• Unusual tiredness or drowsiness
  • Tingling or numbness in the hands or feet
  • Frequent or recurring skin, gum, bladder or vaginal yeast infections

The causes of a lack of magnesium can include dietary choices, availability of foods high in magnesium, as well as illness, use of certain pharmaceuticals, and genetic factors.

Here is a list of specific orthodox medications that are known to increase excretion of magnesium and/or increase the body’s magnesium requirements:

  • Certain antibiotics such as Garamycin, tobramycin (Nebcin), carbenicillin, ticaricillin, amphotericin B and antibiotics of the tetracycline class
  • The anti-fungal drug Pentamidine, used to prevent and treat pneumonia
  • Oestrogen, found in birth control pills and hormone replacement therapy
  • Corticosteroids such as hydrocortisone
  • Diuretics such as Edercrin, Lasix, mannitol, and thiazides (with names commonly ending in -zide)
  • Certain heart failure medications including digitalis, digoxin (Lanoxin), Qunidex, and Cordarone
  • Medications used to treat irregular heartbeat, such as Cordarone (amiodarone), bretylium, quinidine (Cardioquin) and sotalol (Betapace)
  • The anti-cancer drug Platinol, and other immunosuppressant drugs such as Neoral and Sandimmune
  • Antineoplastics, used in chemotherapy, and radiation
  • Asthma medications such as epinephrine, isoproterenol and aminophylline
  • The antipsychotic and antischizophrenic drugs Pimozide (Orap), Mellaril and Stelazine4

Getting adequate levels of this nutrient can help to improve digestive problems, regulate blood sugar levels, support and maintain a healthy heart, nurture healthy bones, detoxify the body and decrease the risk of cancer!  Magnesium also helps to reduce inflammation in the body.  Magnesium is also great for reducing pre-menstrual tension, reducing breast tenderness and painful/heavy periods.  It is also essential for the health of our thyroid which controls our metabolism.

Healthy sources of magnesium include:

  • Avocados
  • Almonds
  • Green vegetables
  • Raw broccoli
  • Black beans
  • Peas
  • Pumpkin seeds
  • Sunflower seeds
  • Cashews
  • Squash
  • Sesame seeds
  • Okra
  • Spinach
  • Bananas
  • Brewer’s yeast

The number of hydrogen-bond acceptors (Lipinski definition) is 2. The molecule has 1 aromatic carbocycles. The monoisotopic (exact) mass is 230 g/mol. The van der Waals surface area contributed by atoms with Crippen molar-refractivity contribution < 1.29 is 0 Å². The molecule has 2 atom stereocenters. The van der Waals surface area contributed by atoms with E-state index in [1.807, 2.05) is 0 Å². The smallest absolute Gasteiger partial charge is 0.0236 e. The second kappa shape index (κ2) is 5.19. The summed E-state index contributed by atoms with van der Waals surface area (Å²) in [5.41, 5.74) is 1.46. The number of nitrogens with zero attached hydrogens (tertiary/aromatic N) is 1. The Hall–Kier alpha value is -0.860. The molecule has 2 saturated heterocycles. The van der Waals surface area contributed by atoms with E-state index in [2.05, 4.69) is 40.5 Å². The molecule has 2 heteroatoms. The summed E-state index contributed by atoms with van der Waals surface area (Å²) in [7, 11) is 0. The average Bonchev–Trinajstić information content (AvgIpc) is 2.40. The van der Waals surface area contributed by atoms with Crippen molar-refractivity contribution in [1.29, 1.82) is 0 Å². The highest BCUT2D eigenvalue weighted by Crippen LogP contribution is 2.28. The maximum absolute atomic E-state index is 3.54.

• Carrots
  • Cherries
  • Coconut milk
  • Cottage cheese
  • Molasses
  • Papaya
  • Radishes
  • Seaweed
  • Tahini
  • Wheatgerm

Medicinal Mushrooms

Mushrooms photographed in Grimsby near Grimsby Golf Club

Mushrooms photographed in Grimsby near Grimsby Golf Club

Thanks to Diane on Twitter (@Accounts4_UK) for suggesting this topic.  She wanted to know about medicinal and culinary mushrooms as she hasn’t had the courage to forage for mushrooms.  She has been wise.

Mushrooms come in different shapes and sizes and different varieties, it takes a trained eye to identify a particular mushroom with precision. Even experts get it wrong – I remember being told about some Japanese mushroom experts who went to America and harvested some mushrooms which were identical to the ones they had at home, they returned, cooked them up and ate them only to discover that they were fatal!!  This is how difficult the identification of mushrooms can be!!

While some common mushrooms are safe to eat, some others are extremely toxic and can be fatal to eat. I will mention some edible British mushrooms but please ensure you are 100%  on ID before eating them.  I am a committee member for the Lincolnshire Wildlife Trust (Grimsby and Cleethorpes Group) and I have been informed by our mushroom expert that even he doesn’t dare to eat them!!

Lincolnshire Wildlife Trust - Please support your local Wildlife Trust to ensure that animals and plants and their ecology are protected

Lincolnshire Wildlife Trust – Please support your local Wildlife Trust to ensure that animals and plants and their ecology are protected

Therefore the task of picking mushroom for consumption should be left to the experienced or those trained in the agrarian field. It is otherwise an impossible task for an ordinary person to tell what type of mushroom a particular piece is.  Considering the possible repercussions of eating a poisonous piece of mushroom, it is wise to cook only mushrooms sourced from an expert.  Don’t experiment with mushrooms–the price may be your life. The lethal effects of some mushrooms may not manifest itself  for several weeks. You may feel good weeks after ingestion to find that your kidneys have failed and you will die without hope of a remedy.